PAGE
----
Gibsons briefs: Council adjusts short-term rental bylaw priorities
October 5 Council Meeting Highlights
An updated bylaw for the Short-Term Rentals (STR) regulation “will likely” go to another public hearing, Mayor Bill Beamish said at the Gibsons council meeting Oct. 5.
Council confirmed the reorganization of its four objectives for the settlement at the meeting, noting that maintaining the supply of long-term rental accommodation is its top priority.
The group reviewed these goals, which were set in 2018, at a committee meeting on September 28.
Protecting residents’ housing moved from fourth to first place.
The second highest level of consideration will be given to the goal of “maintaining an appropriate business size for residential neighborhoods”.
The needs of owners wishing to increase their income and accommodate tourists will remain considerations in the development of the regulations, but their importance will be less.
The new goal rankings were established based on concerns council members had heard about in the community and the “housing crisis” documented in the Sunshine Coast Housing Needs Assessment. This report was presented to all local governments on the coast in the fall of 2020.
Staff will review, revise and re-submit the STR By-Law based on the Board’s adjusted priorities. This regulation received a second reading and was the subject of two public hearings last year.
No timeline has been provided for when the update will be ready for council or public review. Com. David Croal said he wanted to see the regulations passed in time for the licensing of STR companies in 2022.
Development permit refused
A development permit for a second commercial and residential building at 682 Gibsons Way was refused at the meeting.
The permit application requested the reduction of lot line setbacks. In discussing this point, several council members said that these changes could create a dangerous situation for vehicles entering and exiting the parking area of the site. It was noted that if the proposed building adhered to the setbacks, vehicles would have at least three meters of visibility entering and exiting Gibsons Way.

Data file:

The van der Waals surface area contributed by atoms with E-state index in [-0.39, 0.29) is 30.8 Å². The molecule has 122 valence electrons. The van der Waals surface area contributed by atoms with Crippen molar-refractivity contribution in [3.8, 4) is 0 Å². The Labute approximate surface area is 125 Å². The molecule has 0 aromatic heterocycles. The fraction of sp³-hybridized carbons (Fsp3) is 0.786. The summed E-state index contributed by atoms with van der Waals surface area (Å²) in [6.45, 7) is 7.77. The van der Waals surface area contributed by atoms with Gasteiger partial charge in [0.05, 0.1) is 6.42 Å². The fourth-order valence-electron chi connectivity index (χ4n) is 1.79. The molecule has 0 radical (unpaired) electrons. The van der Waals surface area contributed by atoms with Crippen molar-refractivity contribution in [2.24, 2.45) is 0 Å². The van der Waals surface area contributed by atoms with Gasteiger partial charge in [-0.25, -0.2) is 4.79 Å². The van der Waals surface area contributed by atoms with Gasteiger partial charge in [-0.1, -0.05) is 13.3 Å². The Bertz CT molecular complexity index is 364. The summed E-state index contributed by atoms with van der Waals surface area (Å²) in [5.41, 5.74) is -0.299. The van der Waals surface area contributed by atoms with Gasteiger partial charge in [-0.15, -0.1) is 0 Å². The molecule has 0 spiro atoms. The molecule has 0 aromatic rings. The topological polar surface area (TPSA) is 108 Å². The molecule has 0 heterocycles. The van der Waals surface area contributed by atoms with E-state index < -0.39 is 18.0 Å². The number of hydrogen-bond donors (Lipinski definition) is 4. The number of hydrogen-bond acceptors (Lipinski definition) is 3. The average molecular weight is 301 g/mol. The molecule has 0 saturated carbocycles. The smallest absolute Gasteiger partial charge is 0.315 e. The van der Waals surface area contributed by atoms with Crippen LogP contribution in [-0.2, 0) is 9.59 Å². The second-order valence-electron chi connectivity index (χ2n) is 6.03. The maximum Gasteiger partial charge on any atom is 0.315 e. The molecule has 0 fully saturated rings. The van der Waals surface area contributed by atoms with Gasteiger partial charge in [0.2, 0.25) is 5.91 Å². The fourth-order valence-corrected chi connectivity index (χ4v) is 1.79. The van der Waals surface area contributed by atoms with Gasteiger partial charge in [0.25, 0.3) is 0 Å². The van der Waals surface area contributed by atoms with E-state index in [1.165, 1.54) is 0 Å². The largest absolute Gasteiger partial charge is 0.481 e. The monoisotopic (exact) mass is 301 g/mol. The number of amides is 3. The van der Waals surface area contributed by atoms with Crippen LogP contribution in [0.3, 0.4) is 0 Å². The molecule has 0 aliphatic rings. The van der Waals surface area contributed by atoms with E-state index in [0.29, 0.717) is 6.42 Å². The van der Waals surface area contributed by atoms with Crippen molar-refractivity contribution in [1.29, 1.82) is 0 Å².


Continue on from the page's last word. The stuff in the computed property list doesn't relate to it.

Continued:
Concerns have also been raised about the scale of the proposed three-storey building and that it could block light, and the views enjoyed by people living in rental apartments in the existing building on the site.
“I hate to lose 10 more rental units, but you have to consider people who have been living in the existing building with a view for several years,” Croal said.
Beamish noted that the proposed added density is within the permitted uses of the property and denial of the permit will likely result in an adjusted building plan.
Beamish requested reconsideration of a motion passed at the September 21 council meeting, which he did not attend.
This petition invited an owner to resubmit a temporary use permit (TUP) application for a recreational vehicle fleet at 718 North Rd. He also waived the $1,500 TUP application fee.
Beamish said his concern was that the fee waiver sets an “unfortunate precedent”. The reconsideration motion will be put on the agenda for a future council meeting.